Fountain’s 34TE springs from one of the oldest and most prestigious names in powerboats: Reggie Fountain. Fountain dominated kingfish tournaments, which require speed, agility and stable fishability to win. The 34TE (Tournament Edition) is an outstanding blend of all those attributes and adds family comfort as the cherry on top. The style is classic Reggie Fountain but the fishability and construction techniques are New Millennium.
The double-stepped hull is efficient, gaining as much as 10 percent more speed and fuel efficiency over standard V-hulls with similar horsepower. A pad keel adds more lift where it matters, increasing speed as the boat steps on the gas. A notched transom makes sure the water hitting the outboards is solid for maximum torque and minimum slip. While some early stepped-hull designs had a mischievous habit of spinning out in turns, the Fountain sticks while executing 180s, with proper attention to down-trim and working the throttle to maintain turning speed.
You can rig the boat with up to 1,350 hp and attain speeds up to 86 mph with triple Mercury Racing 450Rs. But twin Mercury 400s provided ample speed with rewarding fuel economy. It’s capable of making 66 mph on a light load, but we made just under 65 carrying 100 gallons of gas and 450 pounds of crew.
We also ran Fountain’s 34SC similarly powered and got similar results.
While the SC is blinged-up for speed and show with cool touches like a carbon-fiber dash and an EVA Fountain-engraved hardtop graphic, the TE is serious about fishing. At rest, the hull drifted over waves with minimum roll, which would ease fatigue and discomfort in all-day tournaments.
The helm is wide, offering generous protection from spray and slipstream wind. A Fusion stereo source unit divided dual Garmin multifunction displays, and the VHF was mounted starboard. The layout left room for a VesselView gauge, though Mercury and most engine types can display on most multifunction displays. Yet Mercury’s VesselView offers both engine readouts and a backup sonar/GPS display.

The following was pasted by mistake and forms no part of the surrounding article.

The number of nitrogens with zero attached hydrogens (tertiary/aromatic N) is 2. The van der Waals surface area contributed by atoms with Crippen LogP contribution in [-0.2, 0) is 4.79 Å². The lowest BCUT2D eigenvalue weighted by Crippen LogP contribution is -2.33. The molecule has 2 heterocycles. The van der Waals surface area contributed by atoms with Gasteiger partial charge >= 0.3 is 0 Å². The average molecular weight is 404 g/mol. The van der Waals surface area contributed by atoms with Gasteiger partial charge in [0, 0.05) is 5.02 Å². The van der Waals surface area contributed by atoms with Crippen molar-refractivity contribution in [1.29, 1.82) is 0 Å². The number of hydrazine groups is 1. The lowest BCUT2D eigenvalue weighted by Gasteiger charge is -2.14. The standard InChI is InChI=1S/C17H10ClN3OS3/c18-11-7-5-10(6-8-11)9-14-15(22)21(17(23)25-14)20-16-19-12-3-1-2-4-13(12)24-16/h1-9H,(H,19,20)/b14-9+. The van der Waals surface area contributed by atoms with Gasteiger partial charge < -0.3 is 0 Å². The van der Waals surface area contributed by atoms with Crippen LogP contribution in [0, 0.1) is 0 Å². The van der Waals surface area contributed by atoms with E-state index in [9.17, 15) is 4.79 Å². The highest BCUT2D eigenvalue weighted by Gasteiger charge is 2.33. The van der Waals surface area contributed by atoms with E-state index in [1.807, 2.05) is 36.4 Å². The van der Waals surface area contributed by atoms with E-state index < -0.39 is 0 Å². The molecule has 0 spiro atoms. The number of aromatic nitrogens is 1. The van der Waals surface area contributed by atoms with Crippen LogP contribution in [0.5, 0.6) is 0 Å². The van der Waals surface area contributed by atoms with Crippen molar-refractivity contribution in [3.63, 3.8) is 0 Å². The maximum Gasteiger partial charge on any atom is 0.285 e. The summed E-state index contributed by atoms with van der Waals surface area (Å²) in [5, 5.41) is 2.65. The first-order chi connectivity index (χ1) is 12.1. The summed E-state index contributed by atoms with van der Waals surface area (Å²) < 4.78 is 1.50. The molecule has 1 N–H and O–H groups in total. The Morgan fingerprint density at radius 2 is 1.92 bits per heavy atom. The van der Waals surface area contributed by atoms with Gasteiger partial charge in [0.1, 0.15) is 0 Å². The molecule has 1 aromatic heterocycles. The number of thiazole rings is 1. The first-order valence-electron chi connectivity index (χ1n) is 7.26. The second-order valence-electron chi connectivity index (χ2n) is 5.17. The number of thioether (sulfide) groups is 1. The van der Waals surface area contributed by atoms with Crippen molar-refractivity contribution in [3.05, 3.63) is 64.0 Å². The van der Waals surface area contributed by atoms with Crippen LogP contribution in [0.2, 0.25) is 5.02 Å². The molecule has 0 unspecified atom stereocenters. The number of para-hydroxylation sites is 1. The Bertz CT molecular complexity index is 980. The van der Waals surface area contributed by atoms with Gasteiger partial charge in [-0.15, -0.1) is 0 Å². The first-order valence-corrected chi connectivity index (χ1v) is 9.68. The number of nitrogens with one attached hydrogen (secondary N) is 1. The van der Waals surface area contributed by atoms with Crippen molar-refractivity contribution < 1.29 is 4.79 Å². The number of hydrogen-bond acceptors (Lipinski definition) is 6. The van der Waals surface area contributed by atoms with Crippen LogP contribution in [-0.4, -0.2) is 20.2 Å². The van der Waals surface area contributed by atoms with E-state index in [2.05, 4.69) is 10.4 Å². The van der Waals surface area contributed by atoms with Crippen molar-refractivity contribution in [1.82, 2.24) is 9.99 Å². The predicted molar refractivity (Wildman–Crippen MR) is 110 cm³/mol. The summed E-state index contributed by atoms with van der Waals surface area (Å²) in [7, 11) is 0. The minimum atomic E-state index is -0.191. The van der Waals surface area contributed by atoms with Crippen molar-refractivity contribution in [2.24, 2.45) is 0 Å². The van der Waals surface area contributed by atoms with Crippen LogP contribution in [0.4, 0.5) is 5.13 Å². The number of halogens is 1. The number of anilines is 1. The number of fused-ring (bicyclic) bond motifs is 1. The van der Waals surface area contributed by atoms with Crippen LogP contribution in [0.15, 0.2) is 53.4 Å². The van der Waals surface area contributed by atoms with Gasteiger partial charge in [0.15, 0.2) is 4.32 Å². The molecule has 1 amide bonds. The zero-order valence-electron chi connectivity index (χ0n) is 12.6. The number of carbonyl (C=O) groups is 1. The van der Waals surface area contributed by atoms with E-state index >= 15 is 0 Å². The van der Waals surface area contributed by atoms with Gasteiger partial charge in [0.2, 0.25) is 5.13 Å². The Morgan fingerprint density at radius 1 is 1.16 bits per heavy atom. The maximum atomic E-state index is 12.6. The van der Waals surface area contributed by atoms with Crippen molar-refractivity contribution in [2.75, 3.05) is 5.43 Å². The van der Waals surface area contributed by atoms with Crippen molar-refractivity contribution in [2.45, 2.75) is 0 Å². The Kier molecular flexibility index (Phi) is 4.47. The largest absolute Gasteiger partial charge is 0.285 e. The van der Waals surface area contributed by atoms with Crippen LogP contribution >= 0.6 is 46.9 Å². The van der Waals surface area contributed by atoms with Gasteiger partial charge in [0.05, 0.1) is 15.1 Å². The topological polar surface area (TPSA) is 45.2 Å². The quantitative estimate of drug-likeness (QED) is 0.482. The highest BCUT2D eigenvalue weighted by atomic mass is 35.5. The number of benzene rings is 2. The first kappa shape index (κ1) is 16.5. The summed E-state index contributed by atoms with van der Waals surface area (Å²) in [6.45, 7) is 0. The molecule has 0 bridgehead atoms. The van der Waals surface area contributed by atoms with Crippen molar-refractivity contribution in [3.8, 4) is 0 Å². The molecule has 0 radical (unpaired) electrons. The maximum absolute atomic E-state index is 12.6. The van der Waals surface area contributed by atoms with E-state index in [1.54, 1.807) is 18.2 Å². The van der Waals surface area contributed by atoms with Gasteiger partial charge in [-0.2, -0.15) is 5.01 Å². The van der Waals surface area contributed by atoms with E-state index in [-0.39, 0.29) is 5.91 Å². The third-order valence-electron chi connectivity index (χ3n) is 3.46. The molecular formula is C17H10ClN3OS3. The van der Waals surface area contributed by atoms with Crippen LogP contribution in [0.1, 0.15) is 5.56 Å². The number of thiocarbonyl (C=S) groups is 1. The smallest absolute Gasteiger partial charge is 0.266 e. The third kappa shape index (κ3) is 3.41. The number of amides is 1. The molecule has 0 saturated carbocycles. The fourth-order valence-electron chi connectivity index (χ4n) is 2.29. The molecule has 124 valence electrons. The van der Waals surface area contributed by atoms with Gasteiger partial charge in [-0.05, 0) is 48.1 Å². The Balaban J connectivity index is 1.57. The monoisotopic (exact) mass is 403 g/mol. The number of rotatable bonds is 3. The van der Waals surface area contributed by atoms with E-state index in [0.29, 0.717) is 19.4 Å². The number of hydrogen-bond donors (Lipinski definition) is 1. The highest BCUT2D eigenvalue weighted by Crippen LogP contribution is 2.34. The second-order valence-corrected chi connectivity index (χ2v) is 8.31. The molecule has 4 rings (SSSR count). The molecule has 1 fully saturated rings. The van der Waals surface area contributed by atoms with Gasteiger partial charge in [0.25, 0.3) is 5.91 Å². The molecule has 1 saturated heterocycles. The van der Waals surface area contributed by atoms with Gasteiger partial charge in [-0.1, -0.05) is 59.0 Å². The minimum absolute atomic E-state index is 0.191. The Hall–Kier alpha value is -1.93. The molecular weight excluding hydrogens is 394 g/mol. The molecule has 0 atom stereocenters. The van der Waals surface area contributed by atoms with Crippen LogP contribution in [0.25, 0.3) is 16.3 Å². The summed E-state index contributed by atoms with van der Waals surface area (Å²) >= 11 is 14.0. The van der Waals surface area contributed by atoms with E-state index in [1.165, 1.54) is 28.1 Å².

Interior and Accessories
Fifty rod holders are spread out on deck, including transom shotgun holders, gunwale rod holders from bow to stern, and undergunwale rod hangers. Keeping refreshments in mind, Fountain strategically interspersed some Mate Series cup holder/rod holder units with the gleaming Gemlux rod holders.
The tackle-rigging station on the back of the console leaning post is a masterpiece. Fold down the seatback, and there’s a bench to set out tools in the plethora of compartments and drawers inside.
Livewells are just as impressive. Fed from sea chests with high-capacity pumps, they are sealed with acrylic lids. An optional transom seat can fit over them for day-cruising fun.
There’s a cooler under the leaning post. The coffin-box lounger ahead of the center console is insulated to carry fish, frozen chum or cold drinks too. For comfort, that coffin box is covered with luxurious seat cushions, and has backrests and armrests.
The 34TE’s profile is distinctive with its down-turned forepeak, a Fountain signature. Our tester had a windlass on board, with a polished stainless-steel anchor in the in-stem roller that only added to its aggressive look while offering convenience for the skipper. Reggie invented the distinctive brand logo. Part wheel, part gear, it’s formed by joining thunderbolts in circular fashion. Tournament competitors who challenge a Fountain might feel it’s a buzz saw.
There’s no doubt Reggie’s reputation for designing solid, swift boats gives Fountain Powerboats an edge in brand image backed up by a heritage of speed that is unassailable.
How We Tested
- Engine: Twin Mercury Verado 400
- Drive/Prop: Outboard/Mercury Rev 4 14.6″ x 22″ 4-blade stainless-steel
- Gear Ratio: 1.75:1 Fuel Load: 100 gal. Water on Board: 10 gal. Crew Weight: 450 lb.
- Black-colored dash and hardtop reduce eye fatigue by cutting glare.
- Coaming bolsters are thick and tall from top to bottom, adding comfort whether reaching for a fish or a dock line.
- Stepped hull handles easily at high speed.
- Pull-out Frigid Rigid cooler with seat cushion is handy for a clear cockpit but not so comfy.
The SeaVee 340 Z is a close competitor, and it boasts a Michael Peters SVVT hull. It’s à la carte priced with a base of $277,100 with a hardtop and dual 400 Verados. Similar captain’s seating adds $7,300 plus $2,900 for the mezzanine sliding cooler. We’d select the twin bow loungers with electrically actuated backrests for $7,200. The 340 Z makes 50 to 55 mph at 800 horsepower but its 10-foot beam calls for up to 1,350 horsepower for more speed.
Both boats have a single-level deck, which means crew doesn’t stumble going forward or aft, a peril in many boats.
Pricing and Specs
|Price:||$397,340 (as tested)|
|Displacement (approx.):||13,500 lb.|
|Transom Deadrise:||22.5 degrees|
|Fuel Capacity:||418 gal.|
|Available Power:||Mercury or Yamaha outboards up to 1,350 hp total|
Speed, Efficiency, Operation
Fountain PowerBoats – Washington, North Carolina; 252-975-2000; fountainpowerboats.com